Soon to enter its 13th year, Dyke March Chicago is, for many lesbians and transgender people, an alternative to Pride Parade. Historically, the March has remained on the city's North side. This year, it'll be in Pilsen, home to a predominantly Latina/o community. In the last few weeks, organizers began hearing complaints about the change in venue, and decided to hold a town-hall meeting. According to Nicole Perez, a member of the Dyke March organizing committee, the event was held to dispel misinformation and stereotypes about the logistics of the March and the neighborhood.
Pictured from left: Rosa Yadira Ortiz, Nicole Perez and Jacky Luna—members of the Dyke March
Organizing Committee. Photo by Yasmin Nair
Seventy people, ranging widely in age and ethnicity, attended the June 16 event at the Center on Halsted, 3656 N. Halsted. Perez, along with Jacky Luna and Rosa Yadira Ortiz, spoke about the reasons for the shift; Kate Eubank and Sabrina Hampton moderated a discussion.
Perez spoke about the early vision of Dyke March Chicago, originally organized as 'a direct action demonstration.' But, according to her, 'over the last few years, Dyke March had become more of a parade and less of a demonstration.' Perez noted that Dyke March Chicago had organized several forums across the city, and that the decision to move to Pilsen came from the community. She said that concerns about the change were voiced in terms of queer safety in Pilsen, which ignored the fact that many people of color had not felt safe during North Side marches. Luna said the change would show that 'we are everywhere.'
Ortiz pointed out that the Annual Queer Prom is held in Pilsen. Ortiz also said that Pilsen would be one of many future different locations for the March in upcoming years. Audience members were asked why Dyke March Chicago mattered to them and what they felt about the change. One woman responded that it was 'the only space that I actually respect in the context of the whole Pride melodrama.'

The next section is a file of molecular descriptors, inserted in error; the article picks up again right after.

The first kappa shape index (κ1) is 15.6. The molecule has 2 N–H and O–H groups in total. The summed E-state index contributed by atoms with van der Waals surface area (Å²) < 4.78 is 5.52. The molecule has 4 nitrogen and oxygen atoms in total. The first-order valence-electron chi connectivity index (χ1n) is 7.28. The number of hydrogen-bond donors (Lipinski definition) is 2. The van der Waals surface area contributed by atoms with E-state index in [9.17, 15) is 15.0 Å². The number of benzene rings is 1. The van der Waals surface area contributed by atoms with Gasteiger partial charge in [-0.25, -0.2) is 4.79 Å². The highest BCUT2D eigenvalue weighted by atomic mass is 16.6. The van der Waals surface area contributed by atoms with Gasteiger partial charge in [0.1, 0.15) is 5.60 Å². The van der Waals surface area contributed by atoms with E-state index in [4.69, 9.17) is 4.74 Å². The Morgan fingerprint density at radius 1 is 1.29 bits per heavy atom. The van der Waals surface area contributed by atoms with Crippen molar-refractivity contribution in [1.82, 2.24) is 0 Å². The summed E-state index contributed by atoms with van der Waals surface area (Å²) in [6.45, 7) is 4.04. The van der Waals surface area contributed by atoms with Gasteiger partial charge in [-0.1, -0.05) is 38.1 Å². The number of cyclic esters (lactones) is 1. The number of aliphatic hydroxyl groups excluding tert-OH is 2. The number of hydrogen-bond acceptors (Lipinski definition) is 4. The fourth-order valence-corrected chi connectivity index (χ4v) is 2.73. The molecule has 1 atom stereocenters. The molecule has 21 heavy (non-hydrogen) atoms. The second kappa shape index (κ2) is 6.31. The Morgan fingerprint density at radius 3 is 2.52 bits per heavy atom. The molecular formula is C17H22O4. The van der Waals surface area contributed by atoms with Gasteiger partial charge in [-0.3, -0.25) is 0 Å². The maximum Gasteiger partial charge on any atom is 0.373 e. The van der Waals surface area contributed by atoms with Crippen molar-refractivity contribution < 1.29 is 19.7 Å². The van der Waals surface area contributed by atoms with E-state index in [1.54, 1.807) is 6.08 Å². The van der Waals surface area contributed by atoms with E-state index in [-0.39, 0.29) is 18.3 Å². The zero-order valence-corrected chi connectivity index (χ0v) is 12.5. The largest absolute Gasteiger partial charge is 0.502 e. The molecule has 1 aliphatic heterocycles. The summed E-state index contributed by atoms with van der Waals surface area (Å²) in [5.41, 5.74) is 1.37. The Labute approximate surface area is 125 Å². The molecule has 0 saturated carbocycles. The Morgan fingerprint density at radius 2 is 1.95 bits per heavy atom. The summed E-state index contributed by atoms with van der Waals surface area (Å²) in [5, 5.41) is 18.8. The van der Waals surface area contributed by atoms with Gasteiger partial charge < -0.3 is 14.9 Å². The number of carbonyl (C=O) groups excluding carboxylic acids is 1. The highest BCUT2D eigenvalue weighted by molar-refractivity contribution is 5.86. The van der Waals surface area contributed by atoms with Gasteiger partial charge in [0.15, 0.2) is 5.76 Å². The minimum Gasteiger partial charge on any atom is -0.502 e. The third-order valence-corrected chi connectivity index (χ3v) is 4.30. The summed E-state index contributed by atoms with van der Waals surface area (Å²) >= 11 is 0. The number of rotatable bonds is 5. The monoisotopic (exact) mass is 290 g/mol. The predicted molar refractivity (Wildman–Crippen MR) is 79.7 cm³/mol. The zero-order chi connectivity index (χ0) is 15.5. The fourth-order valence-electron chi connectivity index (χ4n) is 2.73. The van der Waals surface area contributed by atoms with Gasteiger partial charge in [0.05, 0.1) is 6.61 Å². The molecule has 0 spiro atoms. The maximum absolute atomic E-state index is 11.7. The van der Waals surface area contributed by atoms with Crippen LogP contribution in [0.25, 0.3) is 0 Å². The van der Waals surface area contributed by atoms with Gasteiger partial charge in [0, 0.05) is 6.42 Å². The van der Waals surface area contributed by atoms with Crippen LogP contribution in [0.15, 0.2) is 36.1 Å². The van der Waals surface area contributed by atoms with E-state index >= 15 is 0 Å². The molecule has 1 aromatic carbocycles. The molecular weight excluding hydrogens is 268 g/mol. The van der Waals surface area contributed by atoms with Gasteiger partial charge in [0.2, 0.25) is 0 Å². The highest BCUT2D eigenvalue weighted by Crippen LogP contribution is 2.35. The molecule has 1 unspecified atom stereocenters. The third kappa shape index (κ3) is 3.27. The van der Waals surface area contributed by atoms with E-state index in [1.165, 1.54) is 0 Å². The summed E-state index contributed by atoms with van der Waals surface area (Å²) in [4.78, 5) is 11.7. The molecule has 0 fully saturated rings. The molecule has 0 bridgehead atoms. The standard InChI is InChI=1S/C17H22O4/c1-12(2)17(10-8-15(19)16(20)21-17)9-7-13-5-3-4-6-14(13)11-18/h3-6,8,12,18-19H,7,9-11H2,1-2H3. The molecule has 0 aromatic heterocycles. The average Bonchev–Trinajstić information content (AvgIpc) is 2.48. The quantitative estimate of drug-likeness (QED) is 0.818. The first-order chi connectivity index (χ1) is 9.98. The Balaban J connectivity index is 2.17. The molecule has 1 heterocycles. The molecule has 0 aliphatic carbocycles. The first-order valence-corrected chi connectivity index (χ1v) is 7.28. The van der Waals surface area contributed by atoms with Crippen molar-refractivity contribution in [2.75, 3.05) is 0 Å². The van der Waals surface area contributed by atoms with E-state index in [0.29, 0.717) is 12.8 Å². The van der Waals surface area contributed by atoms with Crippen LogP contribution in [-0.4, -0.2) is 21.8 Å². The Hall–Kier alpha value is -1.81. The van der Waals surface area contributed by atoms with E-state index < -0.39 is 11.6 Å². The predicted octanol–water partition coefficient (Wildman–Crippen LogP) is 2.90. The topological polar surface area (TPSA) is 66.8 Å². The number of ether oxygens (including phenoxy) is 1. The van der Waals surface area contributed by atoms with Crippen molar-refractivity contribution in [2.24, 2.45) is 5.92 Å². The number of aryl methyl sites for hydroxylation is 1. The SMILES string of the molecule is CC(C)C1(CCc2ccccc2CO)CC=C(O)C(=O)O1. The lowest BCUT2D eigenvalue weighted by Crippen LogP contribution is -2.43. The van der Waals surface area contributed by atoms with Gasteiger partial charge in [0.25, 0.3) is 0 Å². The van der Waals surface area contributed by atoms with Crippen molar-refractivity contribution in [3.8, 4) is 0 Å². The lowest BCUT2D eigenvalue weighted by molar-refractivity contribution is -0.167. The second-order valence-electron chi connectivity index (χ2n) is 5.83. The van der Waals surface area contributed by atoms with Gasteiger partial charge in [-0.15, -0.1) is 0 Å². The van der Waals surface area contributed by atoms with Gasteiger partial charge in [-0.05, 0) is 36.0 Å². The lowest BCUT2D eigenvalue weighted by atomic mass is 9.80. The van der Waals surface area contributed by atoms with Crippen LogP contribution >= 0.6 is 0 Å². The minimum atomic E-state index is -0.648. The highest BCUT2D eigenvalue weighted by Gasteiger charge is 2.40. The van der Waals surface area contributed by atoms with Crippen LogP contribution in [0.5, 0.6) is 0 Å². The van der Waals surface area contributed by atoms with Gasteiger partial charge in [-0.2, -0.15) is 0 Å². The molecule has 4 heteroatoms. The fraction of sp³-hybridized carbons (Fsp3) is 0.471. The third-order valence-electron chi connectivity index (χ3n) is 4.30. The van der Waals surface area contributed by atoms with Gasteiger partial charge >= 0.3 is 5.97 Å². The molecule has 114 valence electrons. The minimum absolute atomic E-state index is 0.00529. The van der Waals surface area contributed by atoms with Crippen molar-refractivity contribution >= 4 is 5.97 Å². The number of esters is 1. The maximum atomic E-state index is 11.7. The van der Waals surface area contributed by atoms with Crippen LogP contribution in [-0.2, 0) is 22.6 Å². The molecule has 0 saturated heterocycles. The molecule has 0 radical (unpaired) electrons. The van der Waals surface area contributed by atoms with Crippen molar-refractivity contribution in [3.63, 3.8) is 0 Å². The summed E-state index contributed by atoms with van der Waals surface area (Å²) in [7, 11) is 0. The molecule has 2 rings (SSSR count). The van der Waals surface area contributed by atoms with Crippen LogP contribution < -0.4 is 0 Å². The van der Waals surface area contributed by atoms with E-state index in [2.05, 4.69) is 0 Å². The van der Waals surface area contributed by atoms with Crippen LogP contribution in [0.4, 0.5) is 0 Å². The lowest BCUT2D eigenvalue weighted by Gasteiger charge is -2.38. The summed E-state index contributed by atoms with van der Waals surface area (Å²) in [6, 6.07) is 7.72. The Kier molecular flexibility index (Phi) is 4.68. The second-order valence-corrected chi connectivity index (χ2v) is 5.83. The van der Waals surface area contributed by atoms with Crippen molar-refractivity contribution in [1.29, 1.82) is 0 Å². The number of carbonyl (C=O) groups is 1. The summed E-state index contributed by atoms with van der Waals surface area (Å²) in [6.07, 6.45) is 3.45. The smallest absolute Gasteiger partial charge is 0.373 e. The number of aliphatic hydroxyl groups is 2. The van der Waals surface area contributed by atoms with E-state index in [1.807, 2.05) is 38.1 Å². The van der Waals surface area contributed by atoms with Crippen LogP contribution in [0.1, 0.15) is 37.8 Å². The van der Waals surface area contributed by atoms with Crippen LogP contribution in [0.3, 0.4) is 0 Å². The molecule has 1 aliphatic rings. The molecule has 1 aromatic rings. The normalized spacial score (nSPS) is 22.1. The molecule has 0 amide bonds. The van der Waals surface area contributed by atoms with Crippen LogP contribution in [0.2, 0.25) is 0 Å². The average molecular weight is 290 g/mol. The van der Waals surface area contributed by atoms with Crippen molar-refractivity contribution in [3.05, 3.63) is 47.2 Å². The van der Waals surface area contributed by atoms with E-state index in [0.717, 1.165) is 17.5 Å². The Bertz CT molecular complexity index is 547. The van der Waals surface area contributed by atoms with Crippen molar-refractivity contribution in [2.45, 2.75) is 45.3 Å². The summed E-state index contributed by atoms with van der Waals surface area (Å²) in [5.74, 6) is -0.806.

Another participant said she was excited about the march 'going back to its original purpose,' and yet another said 'I don't identify with the rainbow flag or Pride. … My fear about Dyke March is that it would only be a lesbian version of Pride. Moving to Pilsen has the intention and politics we all care about.' The issue of safety in Pilsen was raised again when a woman said that she was moving to the West Side: 'I might get killed in Humboldt Park, so it would be good to see queer activity there.'
Ann Russo addressed this comment by talking about the difficulties of maintaining community 'when we are who we are' and that she was 'disturbed by the conversation about Humboldt Park because that's what's been lodged against Pilsen, especially as white folks are talking about different neighborhoods as more dangerous than others. ... How can we create a conversation among us?'
Russo was among several people at the town-hall meeting who identified themselves as white allies supporting the change in venue. They distributed a flyer in support of the move, and addressed the discomfort apparently articulated by those in opposition: 'Experiencing discomfort is an integral part of building alliances and coalitions across divided and segregated communities.'
Many participants said that the move would increase queer visibility across the city. Others felt there was a misperception about Andersonville as the gay capital of the city and that keeping the march on the North Side 'insulates the neighborhood from confronting the community's exclusions.'
Cindy Ibarra, also an organizer, spoke to Windy City Times about the racial and ethnic issues around the march: 'We have to remember our history and people like Silvia Rivera, a Puerto Rican transgender person.' Ibarra addressed gentrification and development and the supposed potential for violence against queers in Pilsen, while 'ignoring the root causes of violence and poverty. Dyke March is committed to expanding [ a conversation on ] those issues.'
There were questions about police presence at the march. In response to a concern about trans demonstrators who are often jailed in cells meant for the opposite sex, Bill Greaves said that city law demanded that 'you are treated as you present yourself' and according to identification papers, which could include a library card.
There have been rumors about a counter-march in Andersonville by those opposing the move. Perez said that they had not heard any details. Organizers will be present in Andersonville June 28 to engage with any splinter groups. Arlene Welty, also a white ally, will be among those leading a bike contingent from Andersonville to Pilsen: 'It'll help ease the transition.'
Dyke March Chicago begins Sat., June 28, 1 p.m. at 1800 S. Halsted, with the step-off at 2:30 p.m. Attendees will march down 18th Street to rally at Harrison Park, 1824 S. Wood. E-mail firstname.lastname@example.org or visit www.myspace.com/dykemarchchicago.